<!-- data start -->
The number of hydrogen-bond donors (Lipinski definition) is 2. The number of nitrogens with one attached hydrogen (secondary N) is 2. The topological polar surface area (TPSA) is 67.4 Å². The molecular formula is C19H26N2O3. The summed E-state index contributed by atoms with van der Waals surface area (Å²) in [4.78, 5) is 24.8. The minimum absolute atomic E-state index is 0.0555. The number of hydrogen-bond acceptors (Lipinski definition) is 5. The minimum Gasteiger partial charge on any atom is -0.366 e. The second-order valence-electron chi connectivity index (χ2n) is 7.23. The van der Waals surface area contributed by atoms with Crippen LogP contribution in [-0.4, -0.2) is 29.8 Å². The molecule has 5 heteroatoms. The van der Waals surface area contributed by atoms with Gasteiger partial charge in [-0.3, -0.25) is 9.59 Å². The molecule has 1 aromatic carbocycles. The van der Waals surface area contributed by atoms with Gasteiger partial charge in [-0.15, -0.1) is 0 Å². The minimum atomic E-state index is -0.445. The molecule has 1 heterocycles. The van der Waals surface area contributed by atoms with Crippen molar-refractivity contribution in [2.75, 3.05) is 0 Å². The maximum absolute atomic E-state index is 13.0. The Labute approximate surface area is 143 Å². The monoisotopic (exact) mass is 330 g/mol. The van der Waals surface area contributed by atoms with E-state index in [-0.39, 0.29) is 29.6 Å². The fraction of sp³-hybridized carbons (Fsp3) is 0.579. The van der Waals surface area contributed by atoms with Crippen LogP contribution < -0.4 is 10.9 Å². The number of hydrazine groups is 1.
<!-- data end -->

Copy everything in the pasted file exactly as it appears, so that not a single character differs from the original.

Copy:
The number of hydrogen-bond donors (Lipinski definition) is 2. The number of nitrogens with one attached hydrogen (secondary N) is 2. The topological polar surface area (TPSA) is 67.4 Å². The molecular formula is C19H26N2O3. The summed E-state index contributed by atoms with van der Waals surface area (Å²) in [4.78, 5) is 24.8. The minimum absolute atomic E-state index is 0.0555. The number of hydrogen-bond acceptors (Lipinski definition) is 5. The minimum Gasteiger partial charge on any atom is -0.366 e. The second-order valence-electron chi connectivity index (χ2n) is 7.23. The van der Waals surface area contributed by atoms with Crippen LogP contribution in [-0.4, -0.2) is 29.8 Å². The molecule has 5 heteroatoms. The van der Waals surface area contributed by atoms with Gasteiger partial charge in [-0.3, -0.25) is 9.59 Å². The molecule has 1 aromatic carbocycles. The van der Waals surface area contributed by atoms with Gasteiger partial charge in [-0.15, -0.1) is 0 Å². The minimum atomic E-state index is -0.445. The molecule has 1 heterocycles. The van der Waals surface area contributed by atoms with Crippen molar-refractivity contribution in [2.75, 3.05) is 0 Å². The maximum absolute atomic E-state index is 13.0. The Labute approximate surface area is 143 Å². The monoisotopic (exact) mass is 330 g/mol. The van der Waals surface area contributed by atoms with E-state index in [-0.39, 0.29) is 29.6 Å². The fraction of sp³-hybridized carbons (Fsp3) is 0.579. The van der Waals surface area contributed by atoms with Crippen LogP contribution < -0.4 is 10.9 Å². The number of hydrazine groups is 1.